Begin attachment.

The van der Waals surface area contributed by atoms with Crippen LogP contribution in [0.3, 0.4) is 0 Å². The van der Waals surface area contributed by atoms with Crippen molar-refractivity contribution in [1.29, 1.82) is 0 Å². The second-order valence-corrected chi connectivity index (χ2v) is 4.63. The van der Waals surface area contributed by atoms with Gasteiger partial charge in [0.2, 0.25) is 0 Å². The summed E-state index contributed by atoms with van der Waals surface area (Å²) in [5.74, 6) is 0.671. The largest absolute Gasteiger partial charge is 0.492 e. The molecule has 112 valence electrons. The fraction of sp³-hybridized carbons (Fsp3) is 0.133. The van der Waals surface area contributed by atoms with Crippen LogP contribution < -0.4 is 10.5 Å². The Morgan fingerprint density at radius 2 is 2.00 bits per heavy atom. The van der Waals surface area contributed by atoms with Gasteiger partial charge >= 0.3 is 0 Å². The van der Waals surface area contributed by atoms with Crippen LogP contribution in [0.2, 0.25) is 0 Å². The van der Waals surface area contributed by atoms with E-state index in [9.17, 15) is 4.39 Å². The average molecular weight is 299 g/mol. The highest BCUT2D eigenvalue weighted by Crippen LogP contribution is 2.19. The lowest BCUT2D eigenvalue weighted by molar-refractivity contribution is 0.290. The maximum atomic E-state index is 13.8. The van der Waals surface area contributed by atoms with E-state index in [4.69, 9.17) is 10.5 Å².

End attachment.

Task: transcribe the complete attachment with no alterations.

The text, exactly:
The van der Waals surface area contributed by atoms with Crippen LogP contribution in [0.3, 0.4) is 0 Å². The van der Waals surface area contributed by atoms with Crippen molar-refractivity contribution in [1.29, 1.82) is 0 Å². The second-order valence-corrected chi connectivity index (χ2v) is 4.63. The van der Waals surface area contributed by atoms with Gasteiger partial charge in [0.2, 0.25) is 0 Å². The summed E-state index contributed by atoms with van der Waals surface area (Å²) in [5.74, 6) is 0.671. The largest absolute Gasteiger partial charge is 0.492 e. The molecule has 112 valence electrons. The fraction of sp³-hybridized carbons (Fsp3) is 0.133. The van der Waals surface area contributed by atoms with Crippen LogP contribution < -0.4 is 10.5 Å². The Morgan fingerprint density at radius 2 is 2.00 bits per heavy atom. The van der Waals surface area contributed by atoms with Gasteiger partial charge >= 0.3 is 0 Å². The van der Waals surface area contributed by atoms with Crippen LogP contribution in [0.2, 0.25) is 0 Å². The van der Waals surface area contributed by atoms with E-state index in [9.17, 15) is 4.39 Å². The average molecular weight is 299 g/mol. The highest BCUT2D eigenvalue weighted by Crippen LogP contribution is 2.19. The lowest BCUT2D eigenvalue weighted by molar-refractivity contribution is 0.290. The maximum atomic E-state index is 13.8. The van der Waals surface area contributed by atoms with E-state index in [4.69, 9.17) is 10.5 Å².